Here is a quick overview of three interesting research studies that haven’t already been covered in CFIDSLink or the CFIDS Chronicle.
Chronic Pain Damages the Brain
Researchers at Northwestern University’s Feinberg School of Medicine in Chicago have found that chronic pain harms the brain’s wiring. In a study published in the February issue of the Journal of Neuroscience, the researchers found that long-term pain disrupts the equilibrium of the brain, causing the front region of the cortex to stay at full throttle instead of calming down.
"This continuous dysfunction in the equilibrium of the brain can change the wiring forever and could hurt the brain," says Dr. Dante Chialvo, one of the study’s authors. “We know that when neurons fire too much they may change their connections with other neurons or even die because they can’t sustain high activity for so long.”
Dr. Chialvo and his colleagues used functional magnetic resonance imaging (fMRI) to scan the brains of people with chronic low back pain and a group of pain-free controls while both groups were performing a simple visual attention task—tracking a moving bar on a computer screen. In the group with no pain, the researchers found that in a healthy brain all the regions exist in a state of equilibrium. When one region is active, the others quiet down. But in the people with chronic pain, the front region of the cortex was stuck on full throttle, wearing out neurons and altering their connections to each other.
The study concludes that chronic pain can disrupt brain function and cause problems like disturbed sleep, anxiety, depression and difficulty making decisions. The researchers say that the study points to the importance of finding new ways to treat pain not only to control the symptoms, but to prevent harm to the brain.
Baliki MN, Geha PY, Apkarian AV, Chialvo DR. Beyond feeling: chronic pain hurts the brain, disrupting the default-mode network dynamics. J Neurosci. 2008; 28(6):1398-403.
Fibro Pain Linked to Changes in Brain Molecule
Researchers at the University of Michigan Health System have published a study showing a link between pain and a brain molecule called glutamate. The study, published in the March issue of Arthritis and Rheumatism, suggests that decreasing the level of glutamate in people with fibromyalgia (FM)—with techniques like acupuncture—can reduce pain significantly.
Glutamate is an excitatory neurotransmitter that functions in pain-processing pathways, transmitting information between neurons in the nervous system. The researchers suspected this particular molecule of playing a role in FM because previous research demonstrated that some brain regions in people with FM, such as the insula, seem to be highly excited.
The research team used proton magnetic resonance spectroscopy (H-MRS), a noninvasive brain imaging technique, to determine if there was indeed a link between glutamate levels and pain. Using H-MRS images before and after a four-week course of acupuncture, the investigators found that not only was the pain reduced by the acupuncture, but the reduction in pain corresponded to a reduction in glutamate levels in the insula. Patients with greater reductions in pain showed greater reductions in glutamate.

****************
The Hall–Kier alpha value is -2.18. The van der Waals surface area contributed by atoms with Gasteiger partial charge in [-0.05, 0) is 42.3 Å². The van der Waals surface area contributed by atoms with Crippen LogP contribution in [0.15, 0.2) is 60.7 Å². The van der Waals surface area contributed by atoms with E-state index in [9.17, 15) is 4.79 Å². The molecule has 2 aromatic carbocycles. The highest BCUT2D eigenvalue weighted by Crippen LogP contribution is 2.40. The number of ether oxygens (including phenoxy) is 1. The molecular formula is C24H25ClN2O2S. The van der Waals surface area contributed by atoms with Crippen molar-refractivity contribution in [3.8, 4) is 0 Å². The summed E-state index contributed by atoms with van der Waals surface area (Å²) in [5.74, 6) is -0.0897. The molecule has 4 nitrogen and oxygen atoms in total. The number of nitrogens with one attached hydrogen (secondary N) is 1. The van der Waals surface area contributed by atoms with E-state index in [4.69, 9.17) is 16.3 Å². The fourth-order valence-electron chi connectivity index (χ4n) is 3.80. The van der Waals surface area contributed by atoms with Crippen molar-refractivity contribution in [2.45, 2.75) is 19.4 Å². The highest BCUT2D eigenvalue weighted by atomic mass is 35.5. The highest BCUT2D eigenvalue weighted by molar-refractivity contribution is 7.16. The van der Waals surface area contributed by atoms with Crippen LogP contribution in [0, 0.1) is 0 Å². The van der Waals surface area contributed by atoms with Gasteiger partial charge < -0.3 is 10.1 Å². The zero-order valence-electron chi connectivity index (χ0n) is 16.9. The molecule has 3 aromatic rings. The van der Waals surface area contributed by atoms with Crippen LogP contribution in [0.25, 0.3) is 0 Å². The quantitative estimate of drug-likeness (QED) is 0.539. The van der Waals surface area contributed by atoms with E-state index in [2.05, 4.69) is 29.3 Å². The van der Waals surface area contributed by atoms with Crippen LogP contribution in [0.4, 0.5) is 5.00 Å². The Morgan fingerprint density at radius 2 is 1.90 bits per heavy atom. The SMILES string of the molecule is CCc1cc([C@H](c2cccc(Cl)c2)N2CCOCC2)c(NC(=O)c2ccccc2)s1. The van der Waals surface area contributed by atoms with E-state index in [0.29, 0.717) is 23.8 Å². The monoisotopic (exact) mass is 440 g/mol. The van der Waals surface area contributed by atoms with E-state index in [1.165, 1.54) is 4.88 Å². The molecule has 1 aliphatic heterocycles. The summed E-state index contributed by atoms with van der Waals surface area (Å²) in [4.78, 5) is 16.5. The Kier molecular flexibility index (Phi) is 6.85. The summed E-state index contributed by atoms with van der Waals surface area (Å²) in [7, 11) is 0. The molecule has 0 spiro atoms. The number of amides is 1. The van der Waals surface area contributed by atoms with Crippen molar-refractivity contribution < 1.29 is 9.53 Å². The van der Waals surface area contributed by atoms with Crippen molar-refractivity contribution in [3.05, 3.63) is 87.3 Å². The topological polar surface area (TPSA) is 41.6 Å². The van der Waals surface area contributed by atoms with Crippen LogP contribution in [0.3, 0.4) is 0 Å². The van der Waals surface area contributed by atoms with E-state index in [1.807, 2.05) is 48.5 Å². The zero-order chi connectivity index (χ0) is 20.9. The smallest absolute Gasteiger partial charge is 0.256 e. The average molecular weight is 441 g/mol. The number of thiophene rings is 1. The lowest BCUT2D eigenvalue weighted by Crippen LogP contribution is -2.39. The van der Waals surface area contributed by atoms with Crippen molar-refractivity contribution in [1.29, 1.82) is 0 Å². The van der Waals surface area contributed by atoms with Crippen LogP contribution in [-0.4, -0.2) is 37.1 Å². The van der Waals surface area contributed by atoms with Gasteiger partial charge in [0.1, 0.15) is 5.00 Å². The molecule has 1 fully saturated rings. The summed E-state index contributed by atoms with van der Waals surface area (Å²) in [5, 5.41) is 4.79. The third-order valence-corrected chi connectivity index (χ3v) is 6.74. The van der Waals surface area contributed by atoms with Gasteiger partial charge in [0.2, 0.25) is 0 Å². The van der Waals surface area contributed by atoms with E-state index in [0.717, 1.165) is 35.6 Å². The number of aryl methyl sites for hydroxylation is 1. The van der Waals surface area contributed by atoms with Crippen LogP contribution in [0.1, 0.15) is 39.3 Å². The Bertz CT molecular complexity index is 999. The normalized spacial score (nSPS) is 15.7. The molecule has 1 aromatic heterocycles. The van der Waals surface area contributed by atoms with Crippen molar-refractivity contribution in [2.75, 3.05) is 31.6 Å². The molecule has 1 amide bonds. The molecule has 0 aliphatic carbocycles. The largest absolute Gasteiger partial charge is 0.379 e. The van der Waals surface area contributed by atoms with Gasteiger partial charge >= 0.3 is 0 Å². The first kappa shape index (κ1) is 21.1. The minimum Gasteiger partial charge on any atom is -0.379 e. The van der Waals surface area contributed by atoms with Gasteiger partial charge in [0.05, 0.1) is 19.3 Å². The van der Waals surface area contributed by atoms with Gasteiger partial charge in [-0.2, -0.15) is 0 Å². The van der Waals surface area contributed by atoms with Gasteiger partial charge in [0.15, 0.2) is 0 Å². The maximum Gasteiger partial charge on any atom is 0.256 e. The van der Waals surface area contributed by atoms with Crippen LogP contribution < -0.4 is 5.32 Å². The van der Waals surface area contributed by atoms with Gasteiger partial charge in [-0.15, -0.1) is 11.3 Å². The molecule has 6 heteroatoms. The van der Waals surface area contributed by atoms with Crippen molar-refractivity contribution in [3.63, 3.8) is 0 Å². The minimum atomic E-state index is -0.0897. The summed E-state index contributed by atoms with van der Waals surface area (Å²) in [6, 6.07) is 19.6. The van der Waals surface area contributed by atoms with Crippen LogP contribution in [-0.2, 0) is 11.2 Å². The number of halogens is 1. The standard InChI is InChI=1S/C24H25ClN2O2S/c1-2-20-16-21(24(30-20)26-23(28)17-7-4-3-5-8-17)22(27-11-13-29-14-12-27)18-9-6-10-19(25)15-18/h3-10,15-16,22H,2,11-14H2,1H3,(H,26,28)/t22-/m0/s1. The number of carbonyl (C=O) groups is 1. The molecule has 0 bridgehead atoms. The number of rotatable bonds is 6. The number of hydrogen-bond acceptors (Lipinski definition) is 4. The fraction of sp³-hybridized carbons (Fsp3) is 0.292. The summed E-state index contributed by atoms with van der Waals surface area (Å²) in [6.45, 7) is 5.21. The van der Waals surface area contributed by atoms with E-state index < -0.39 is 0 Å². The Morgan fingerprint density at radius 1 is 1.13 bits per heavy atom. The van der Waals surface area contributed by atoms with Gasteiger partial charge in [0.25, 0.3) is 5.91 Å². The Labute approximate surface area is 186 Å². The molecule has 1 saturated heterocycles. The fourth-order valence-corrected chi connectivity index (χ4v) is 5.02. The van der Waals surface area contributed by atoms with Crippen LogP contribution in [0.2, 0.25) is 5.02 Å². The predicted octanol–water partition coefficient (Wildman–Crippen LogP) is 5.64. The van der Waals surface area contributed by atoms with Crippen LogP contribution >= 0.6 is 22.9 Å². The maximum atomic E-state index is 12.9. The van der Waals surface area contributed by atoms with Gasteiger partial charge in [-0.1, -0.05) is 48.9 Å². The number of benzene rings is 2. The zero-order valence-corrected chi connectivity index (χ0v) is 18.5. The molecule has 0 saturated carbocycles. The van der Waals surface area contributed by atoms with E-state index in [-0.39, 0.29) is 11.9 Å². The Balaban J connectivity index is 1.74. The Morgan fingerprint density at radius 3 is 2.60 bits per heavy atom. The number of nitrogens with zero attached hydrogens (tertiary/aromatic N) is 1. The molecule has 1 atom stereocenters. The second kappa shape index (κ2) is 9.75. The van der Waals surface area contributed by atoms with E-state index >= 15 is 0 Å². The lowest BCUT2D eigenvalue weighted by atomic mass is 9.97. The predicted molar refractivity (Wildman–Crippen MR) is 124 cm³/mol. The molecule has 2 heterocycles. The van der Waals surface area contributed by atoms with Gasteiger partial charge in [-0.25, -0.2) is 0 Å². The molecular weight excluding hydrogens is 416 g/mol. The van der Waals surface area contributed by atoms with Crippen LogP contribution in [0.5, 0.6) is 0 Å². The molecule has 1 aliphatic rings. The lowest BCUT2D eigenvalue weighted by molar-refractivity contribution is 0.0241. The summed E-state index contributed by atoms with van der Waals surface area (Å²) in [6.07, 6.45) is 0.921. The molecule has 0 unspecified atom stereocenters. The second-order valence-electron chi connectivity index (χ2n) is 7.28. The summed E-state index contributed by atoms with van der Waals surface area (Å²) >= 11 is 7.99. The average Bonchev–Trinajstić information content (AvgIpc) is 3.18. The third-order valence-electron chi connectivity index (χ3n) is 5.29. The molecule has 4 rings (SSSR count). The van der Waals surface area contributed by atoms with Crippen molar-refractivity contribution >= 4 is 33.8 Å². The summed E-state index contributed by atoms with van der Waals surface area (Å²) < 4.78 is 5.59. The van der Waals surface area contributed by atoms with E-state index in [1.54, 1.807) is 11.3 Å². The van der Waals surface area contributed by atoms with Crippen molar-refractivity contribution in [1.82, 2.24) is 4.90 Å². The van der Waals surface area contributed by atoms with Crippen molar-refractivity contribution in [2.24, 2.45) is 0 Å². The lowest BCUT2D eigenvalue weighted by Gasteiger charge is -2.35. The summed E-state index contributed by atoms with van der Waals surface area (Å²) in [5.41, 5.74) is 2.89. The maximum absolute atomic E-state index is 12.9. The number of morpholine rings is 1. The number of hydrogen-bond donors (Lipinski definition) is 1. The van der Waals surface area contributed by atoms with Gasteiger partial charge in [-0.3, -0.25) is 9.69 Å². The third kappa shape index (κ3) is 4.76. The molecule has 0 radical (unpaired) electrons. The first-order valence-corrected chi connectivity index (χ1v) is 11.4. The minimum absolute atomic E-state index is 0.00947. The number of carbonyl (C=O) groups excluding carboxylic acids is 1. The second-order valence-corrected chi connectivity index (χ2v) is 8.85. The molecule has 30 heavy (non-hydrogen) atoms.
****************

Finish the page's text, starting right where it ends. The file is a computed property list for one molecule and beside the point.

Dr. Richard Harris, lead author of the study, says that “If these findings are replicated, investigators performing clinical treatment trials in fibromyalgia could potentially use glutamate as a surrogate marker of disease response.” However, because this study was so small, with only 10 FM patients, more research is required to determine if glutamate could be used as a biomarker of disease severity.
Harris RE, Sundgren PC, Pang Y, Hsu M, Petrou M, Kim SH, McLean SA, Gracely RH, Clauw DJ. Dynamic levels of glutamate within the insula are associated with improvements in multiple pain domains in fibromyalgia. Arthritis Rheum. 2008 Mar;58(3):903-7.
Economic Impact of CFS Is Staggering
A study published April 8 in Dynamic Medicine adds to the evidence that CFS imposes a substantial economic burden on the United States. The study, led by Dr. Leonard Jason at DePaul University, examined both community-based and tertiary samples of patients and found that the annual economic impact of CFS was $18.7 billion for the community sample and $23.9 billion for the tertiary sample.
This is just the second study ever to measure the economic impact of CFS in the United States. The first, published by researchers at the CDC in 2004, found that the total value of lost productivity was $9.1 billion annually. The CDC study didn’t include health care costs in its estimates. The new 2008 study included both direct and indirect costs to determine the economic impact of the illness. Direct costs refer to medical costs like office visit charges, medical tests and medication costs. Indirect costs refer to work productivity losses, disability reimbursements, cost of services provided by caretakers, transportation and other expenses that aren’t direct medical costs.
To determine the economic burden of CFS, Dr. Jason and his team used the estimate that more than 800,000 adults in America have CFS. This estimate is below the prevalence figure currently used by the CDC, which estimates that at least one million American adults, and possibly as many as four million, have CFS.
For the complete text of the study, go to http://www.dynamic-med.com/content/7/1/6.
Jason, LA, Benton MC, Valentine L, Johnson A, Torres-Harding S. The economic impact of ME/CFS: individual and societal costs. Dynamic Medicine 2008, 7:6.
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